There have been several messages broadcast into space or placed on board deep space probes intended for any attentive aliens out there. But we shouldn’t be narcissistic when it comes to crafting interstellar greetings, says a group of researchers in a recent science paper. They argue that if we are, E.T. simply won’t understand what we’re trying to tell them.
Take the aluminum postcard plaque aboard the star-bound Pioneer 10 and 11 probes (pictured above). The most dominant graphic is an engraving of man and woman, his hand upraised in a greeting gesture. This is hardly a universal gesture especially if the aliens who find it have no limbs. Or it could be taken as downright obscene in some corners of the Galaxy.
The plaque always has a high giggle factor when I show it to my Astronomy 101 classes. “The aliens are going to think we don’t wear any clothes!” said one student.
And that’s just the point, says authors Dimitra Atri, Julia DeMarines, and Jacob Haqq-Misra, who warn that interstellar information that means a lot to us may be inscrutable to E.T. because it is too culturally overloaded.
“Many people would choose to construct a message containing sights and sounds of the human experience but overly anthropocentric signals that implicitly rely upon certain facets of human culture may go unnoticed by extraterrestrial listeners,” writes Atri, of the University of Kansas.
“Messages that rely on the specifics of human biology or culture will be less likely to effectively communicate to an unfamiliar extraterrestrial listener. This may require that the message attempts to represent Earth as a whole instead of focusing exclusively on humanity.”
The researchers favor using two specific radio wavelengths for transmission which are commonly observed in nature and easy to pick up. They also recommend establishing a dedicated radio transmission beacon that can paint the sky and revisit stars with regular broadcasts. Lasers offer a powerful signal that stands out from the sky background, but they can only be used for specific stellar targets.
It’s unlikely anyone out there will find the twin Pioneer and Voyager probes that carry simple notes-in-bottles. But we have sent several radio transmissions to the stars.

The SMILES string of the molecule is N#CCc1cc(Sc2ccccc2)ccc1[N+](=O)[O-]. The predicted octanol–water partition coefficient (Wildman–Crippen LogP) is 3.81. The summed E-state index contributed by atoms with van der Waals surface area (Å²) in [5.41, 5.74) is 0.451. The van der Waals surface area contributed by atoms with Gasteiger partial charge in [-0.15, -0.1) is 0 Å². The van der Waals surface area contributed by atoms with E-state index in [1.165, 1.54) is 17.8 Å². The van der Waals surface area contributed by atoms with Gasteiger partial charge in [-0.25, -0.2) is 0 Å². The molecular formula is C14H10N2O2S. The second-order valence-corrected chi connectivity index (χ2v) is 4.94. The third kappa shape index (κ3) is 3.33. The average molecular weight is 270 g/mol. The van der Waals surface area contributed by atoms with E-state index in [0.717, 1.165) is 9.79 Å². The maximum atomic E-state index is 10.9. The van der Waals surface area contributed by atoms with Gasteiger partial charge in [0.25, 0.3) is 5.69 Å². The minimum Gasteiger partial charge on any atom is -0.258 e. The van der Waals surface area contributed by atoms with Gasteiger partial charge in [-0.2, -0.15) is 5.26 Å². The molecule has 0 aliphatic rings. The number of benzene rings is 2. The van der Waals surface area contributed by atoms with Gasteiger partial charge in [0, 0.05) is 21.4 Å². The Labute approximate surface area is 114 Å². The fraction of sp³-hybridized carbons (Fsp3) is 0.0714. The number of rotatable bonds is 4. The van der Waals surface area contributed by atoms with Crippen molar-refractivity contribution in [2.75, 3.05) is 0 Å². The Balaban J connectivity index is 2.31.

For example, in 1993 and 2003 two interstellar radio messages were broadcast from a 70-meter radio telescope in the Ukraine. It targeted nine nearby stars, including the sun-like 55 Cancri, which I bet could host a civilization on one of its five planets.
The transmission included musical melodies performed on the theremin, an electronic audio instrument that was used to make the soundtrack for the original film “The Day The Earth Stood Still,” among other sci-fi movies. Would extraterrestrial really like listening to melodies that we imagine epitomize aliens? The signal also contains bilingual Russian and English greetings to extraterrestrials.
The scientists say that another problem is in our assumption that aliens can properly perceive pictures or sounds with their own unique sensory organs.
The most straightforward message we can send is one steeped in fundamental science. Maybe we should simply encode our value for the expansion of the universe, or the equation of state of dark energy -– something alien astronomers everywhere want to know.
Sounds boring. But do aliens really need to listen to Michael Jackson or decode pictures of lilies? Comedian Grouch Marx put it succinctly when he said, “My favorite poem is the one that starts ‘Thirty days hath September’ because it actually tells you something.”
The most scientific radio message for E.T. ever sent out was the Arecibo radio telescope transmission in 1974. The binary message was encoded to be displayed as a pictogram that somewhat resembles a vintage Atari video game display. Persevering alien scientists could decipher such information as the atomic numbers of the five basic elements of life, the number of nucleotides in DNA complete with a graphic of it double helix structure, a schematic of the solar system, and an Atari-looking human block figure.
What I’ve learned in my classes, and what the researchers insist, is that an effective message to extraterrestrials should at least be understandable by humans. Therefore sample prototype messages should be posted and tested on the Internet, they say.
Through an interactive website, users from around the world could create their own messages that conform to a pre-established protocol. Messages submitted through the website could then be retrieved by other users, who would then attempt to decrypt the message to see if the communication was successful. Messages would travel across cultural boundaries.
“Although this process will not remove all anthropocentric bias, it will help identify some cultural biases in the test messages,” reports Atri.
The silliest interstellar communication exercise to date was a social networking site’s PR stunt called “A Message From Earth.” In 2008 a radio signal was sent towards the super-Earth planet Gliese 581c. A total of 501 text messages, photographs, and drawings were selected to be transmitted from over 1 million Internet entries from people all over the world.
Among the more mawkish messages:
“Humans are naive and fragile.”
“We want to be friends.”
“If you come to Earth look into music, hugs, dancing, the beach… books and dreams.”
“We are but children with so much to learn.”
Boy, Prof. Hawking, if that’s not an open invitation for aliens to come here and reopen Earth under new management, I don’t know what is.
SETI veteran Seth Shostak recently said that if we want to tell E.T. about our culture, we should simply transmit two days worth of Internet traffic from the Google site. That’s guaranteed to befuddle any form of intelligent life, no matter how advanced.
In hindsight, aliens might glean a better understanding of that Pioneer plaque sketch after all.